Over the last few weeks, the financial markets have been dominated by the ongoing euro crisis as the authorities desperately seek to prevent contagion, not to mention the ongoing traumas of the banking sector, most specifically in Ireland.
At first glance, there is no obvious linkage between these financial dramas and the roll-out of renewable generation plant. In fact, aside from obvious concerns about the availability of finance, there are three other crucial issues.
First, much of the impetus for promoting renewable generation has been European Union-led. Several of the key targets, such as the 20% by 2020 aspiration, derive from the EU, which also exerts pressure on individual countries, such as Poland, to reduce the emissions levels from coal-fired plants. Indeed, the Emissions Trading Scheme (ETS) was established by the EU and first started trading in 2005.
Yet, there is real doubt about the survival of the euro, voiced even by such powerful EU advocates as the German Chancellor, Angela Merkel. It may be that the Eurozone will split into two; alternatively, some countries may withdraw altogether. Or, it could end in chaos.
Irrespective of the euro’s final outcome, it is hardly conducive to a long term, EU-backed renewable generation policy.
Secondly, it is significant that some of the countries most directly affected by the euro crisis are those which have championed renewable generation. To date, it has been the EU’s geographically outlying countries that have suffered most from the crisis – they bear a close correlation with those driving forward investment in offshore wind and wave technology.
Whilst Greece has faced the most intransigent problems, Ireland’s appalling economic plight has become very apparent of late, with all three of its banks needing to be effectively nationalised. And market expectations are that Portugal will also come under the most severe pressure.
The EU authorities, conscious that Spain’s economy is far larger, have identified that country as its firewall to protect the euro. If Spain needs massive financial support, it is very questionable whether it would be available.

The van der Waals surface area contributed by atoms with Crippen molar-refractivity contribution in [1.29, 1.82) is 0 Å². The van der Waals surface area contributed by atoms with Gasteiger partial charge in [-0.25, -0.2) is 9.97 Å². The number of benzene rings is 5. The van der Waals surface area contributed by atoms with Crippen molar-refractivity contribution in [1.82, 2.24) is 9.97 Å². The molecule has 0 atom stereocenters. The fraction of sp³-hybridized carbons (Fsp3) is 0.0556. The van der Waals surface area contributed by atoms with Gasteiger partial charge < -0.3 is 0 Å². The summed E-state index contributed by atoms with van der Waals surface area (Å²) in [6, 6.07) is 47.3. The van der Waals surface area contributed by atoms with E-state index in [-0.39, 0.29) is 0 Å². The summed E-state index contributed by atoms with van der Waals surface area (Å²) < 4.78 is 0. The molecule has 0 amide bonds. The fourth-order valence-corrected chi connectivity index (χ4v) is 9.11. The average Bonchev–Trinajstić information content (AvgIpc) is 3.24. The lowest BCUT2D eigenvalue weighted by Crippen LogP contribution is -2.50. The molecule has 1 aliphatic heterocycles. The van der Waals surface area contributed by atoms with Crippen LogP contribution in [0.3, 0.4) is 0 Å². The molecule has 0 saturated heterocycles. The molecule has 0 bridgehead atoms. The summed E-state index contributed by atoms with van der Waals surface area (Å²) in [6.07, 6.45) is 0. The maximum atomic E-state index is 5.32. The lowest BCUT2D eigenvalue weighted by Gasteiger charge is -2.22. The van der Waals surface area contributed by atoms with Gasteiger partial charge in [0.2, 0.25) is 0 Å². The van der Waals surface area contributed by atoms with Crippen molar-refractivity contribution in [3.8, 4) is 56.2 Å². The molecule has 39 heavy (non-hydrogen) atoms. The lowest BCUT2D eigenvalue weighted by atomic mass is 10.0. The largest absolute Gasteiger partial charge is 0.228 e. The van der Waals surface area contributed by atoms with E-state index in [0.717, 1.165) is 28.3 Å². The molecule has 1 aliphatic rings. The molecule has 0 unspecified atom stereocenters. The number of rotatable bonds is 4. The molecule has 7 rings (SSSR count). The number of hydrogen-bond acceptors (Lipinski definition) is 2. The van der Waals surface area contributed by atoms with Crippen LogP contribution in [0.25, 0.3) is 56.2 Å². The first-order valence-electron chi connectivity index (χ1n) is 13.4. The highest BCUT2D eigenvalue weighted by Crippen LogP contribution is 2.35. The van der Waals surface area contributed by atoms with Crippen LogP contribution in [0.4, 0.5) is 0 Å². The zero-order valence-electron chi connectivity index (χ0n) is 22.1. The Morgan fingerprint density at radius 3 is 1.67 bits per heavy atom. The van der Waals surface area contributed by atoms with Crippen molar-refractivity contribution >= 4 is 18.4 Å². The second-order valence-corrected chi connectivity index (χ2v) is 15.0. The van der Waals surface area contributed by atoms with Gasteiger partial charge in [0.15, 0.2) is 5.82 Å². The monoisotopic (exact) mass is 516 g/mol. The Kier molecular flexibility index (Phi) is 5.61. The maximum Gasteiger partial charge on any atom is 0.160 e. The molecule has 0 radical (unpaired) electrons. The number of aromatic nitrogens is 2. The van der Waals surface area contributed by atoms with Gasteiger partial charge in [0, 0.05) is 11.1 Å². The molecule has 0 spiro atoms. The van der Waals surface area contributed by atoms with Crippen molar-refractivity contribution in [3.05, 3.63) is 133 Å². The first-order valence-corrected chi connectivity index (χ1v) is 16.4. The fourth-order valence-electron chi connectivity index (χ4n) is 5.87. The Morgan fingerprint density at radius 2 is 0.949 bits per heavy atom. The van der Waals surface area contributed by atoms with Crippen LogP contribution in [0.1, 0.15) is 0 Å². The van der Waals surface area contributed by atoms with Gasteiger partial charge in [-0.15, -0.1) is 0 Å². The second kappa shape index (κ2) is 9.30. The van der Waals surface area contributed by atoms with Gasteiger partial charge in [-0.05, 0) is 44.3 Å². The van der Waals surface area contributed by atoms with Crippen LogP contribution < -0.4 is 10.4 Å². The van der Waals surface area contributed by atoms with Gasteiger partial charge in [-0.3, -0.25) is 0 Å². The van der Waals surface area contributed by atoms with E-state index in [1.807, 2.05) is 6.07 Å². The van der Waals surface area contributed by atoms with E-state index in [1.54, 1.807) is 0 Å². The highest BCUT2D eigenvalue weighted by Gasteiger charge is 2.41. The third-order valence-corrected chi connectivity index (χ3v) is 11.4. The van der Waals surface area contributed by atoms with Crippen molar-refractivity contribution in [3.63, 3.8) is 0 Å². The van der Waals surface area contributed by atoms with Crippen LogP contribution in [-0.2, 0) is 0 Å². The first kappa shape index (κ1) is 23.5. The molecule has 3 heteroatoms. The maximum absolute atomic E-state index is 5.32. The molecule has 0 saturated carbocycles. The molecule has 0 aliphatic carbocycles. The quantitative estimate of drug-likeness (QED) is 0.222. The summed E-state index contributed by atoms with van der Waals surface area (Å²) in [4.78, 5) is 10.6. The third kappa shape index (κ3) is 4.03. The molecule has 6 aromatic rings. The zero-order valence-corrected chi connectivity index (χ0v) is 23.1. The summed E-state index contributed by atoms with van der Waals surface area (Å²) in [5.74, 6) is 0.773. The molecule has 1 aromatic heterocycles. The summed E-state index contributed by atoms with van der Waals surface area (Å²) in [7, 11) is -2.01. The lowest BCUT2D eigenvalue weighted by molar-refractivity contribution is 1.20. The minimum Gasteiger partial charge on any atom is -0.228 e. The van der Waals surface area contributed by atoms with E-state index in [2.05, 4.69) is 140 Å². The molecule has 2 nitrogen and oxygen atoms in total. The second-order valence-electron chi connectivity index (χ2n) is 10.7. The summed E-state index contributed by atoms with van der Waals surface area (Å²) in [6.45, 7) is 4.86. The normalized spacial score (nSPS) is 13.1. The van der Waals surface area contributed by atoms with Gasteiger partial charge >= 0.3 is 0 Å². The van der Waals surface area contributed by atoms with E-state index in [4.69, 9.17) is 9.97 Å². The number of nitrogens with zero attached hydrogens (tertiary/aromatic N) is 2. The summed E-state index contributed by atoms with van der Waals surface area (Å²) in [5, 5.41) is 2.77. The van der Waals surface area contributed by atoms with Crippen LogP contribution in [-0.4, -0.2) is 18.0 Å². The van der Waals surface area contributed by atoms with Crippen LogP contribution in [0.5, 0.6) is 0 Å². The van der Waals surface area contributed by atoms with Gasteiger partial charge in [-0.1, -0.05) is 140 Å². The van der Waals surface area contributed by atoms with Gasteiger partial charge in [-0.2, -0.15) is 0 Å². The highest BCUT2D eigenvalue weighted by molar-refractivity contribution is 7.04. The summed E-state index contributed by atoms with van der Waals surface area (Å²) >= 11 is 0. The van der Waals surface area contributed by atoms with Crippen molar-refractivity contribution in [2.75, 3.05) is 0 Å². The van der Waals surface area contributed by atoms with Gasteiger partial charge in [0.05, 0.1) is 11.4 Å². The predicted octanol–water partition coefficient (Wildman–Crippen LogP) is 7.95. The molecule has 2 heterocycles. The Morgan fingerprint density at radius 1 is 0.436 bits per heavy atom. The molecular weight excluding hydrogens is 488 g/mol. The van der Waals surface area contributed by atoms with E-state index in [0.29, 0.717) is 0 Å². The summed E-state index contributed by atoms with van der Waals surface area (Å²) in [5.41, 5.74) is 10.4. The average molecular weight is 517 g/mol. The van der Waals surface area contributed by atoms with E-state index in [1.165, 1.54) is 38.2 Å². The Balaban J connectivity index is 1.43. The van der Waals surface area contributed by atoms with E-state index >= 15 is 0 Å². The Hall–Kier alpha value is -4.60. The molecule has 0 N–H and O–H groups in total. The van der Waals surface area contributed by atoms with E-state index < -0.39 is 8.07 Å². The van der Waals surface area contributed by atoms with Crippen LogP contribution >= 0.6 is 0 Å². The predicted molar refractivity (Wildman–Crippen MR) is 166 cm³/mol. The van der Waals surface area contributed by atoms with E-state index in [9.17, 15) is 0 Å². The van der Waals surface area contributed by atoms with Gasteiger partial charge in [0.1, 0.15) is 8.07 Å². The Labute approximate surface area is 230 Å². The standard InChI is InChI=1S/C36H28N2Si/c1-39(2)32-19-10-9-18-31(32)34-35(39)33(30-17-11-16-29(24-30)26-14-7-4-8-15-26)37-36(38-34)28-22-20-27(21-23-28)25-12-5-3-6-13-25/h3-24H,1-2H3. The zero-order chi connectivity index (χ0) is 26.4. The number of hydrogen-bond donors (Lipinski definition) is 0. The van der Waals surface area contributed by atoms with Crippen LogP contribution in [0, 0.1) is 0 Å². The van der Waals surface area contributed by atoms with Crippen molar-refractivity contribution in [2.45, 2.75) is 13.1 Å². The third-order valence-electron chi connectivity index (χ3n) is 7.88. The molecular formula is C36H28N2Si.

In any event, countries receiving EU financial aid, which includes some IMF contributions, are required to impose heavy public spending cuts – hardly a conducive environment to raise expenditure on renewable generation.
As such, Ireland’s aspirations of becoming a significant player in renewable generation are now far less bright as it grapples with its massive financial problems: Portugal may well be in a similar situation shortly.
To an extent, the market has already factored in the impact of these developments. Spain’s case is particularly relevant as its Government seeks to curb its public expenditure sharply.
Subsidy cuts to new renewable generation developments are under way; this will adversely affect Spain’s solar sector which had boomed previously. To what extent subsidies to existing wind plants in Spain will be affected is not clear. Not surprisingly, investors are nervous, which is bound to have a material effect on new plant developments over the next few years.
All in all, these are uncertain times for the renewables sector – an industry that had thrived in prosperous economic times, but one that looks increasingly hard to justify during periods of economic retrenchment.
Nevertheless, the EU’s integrated energy companies are continuing to invest, with Spain’s Iberdrola and Germany’s E.On being particularly prominent. Much of their investment, though, is directed towards the US, which may also see subsidy cuts.
What is clear, though, is that the cherished hopes of the green lobby regarding renewable generation are most unlikely to be met. What is less clear is how large the shortfall will be as economic realities kick in.
Nigel Hawkins is a Director of Nigel Hawkins Associates, which specialises in the provision of investment and policy research.
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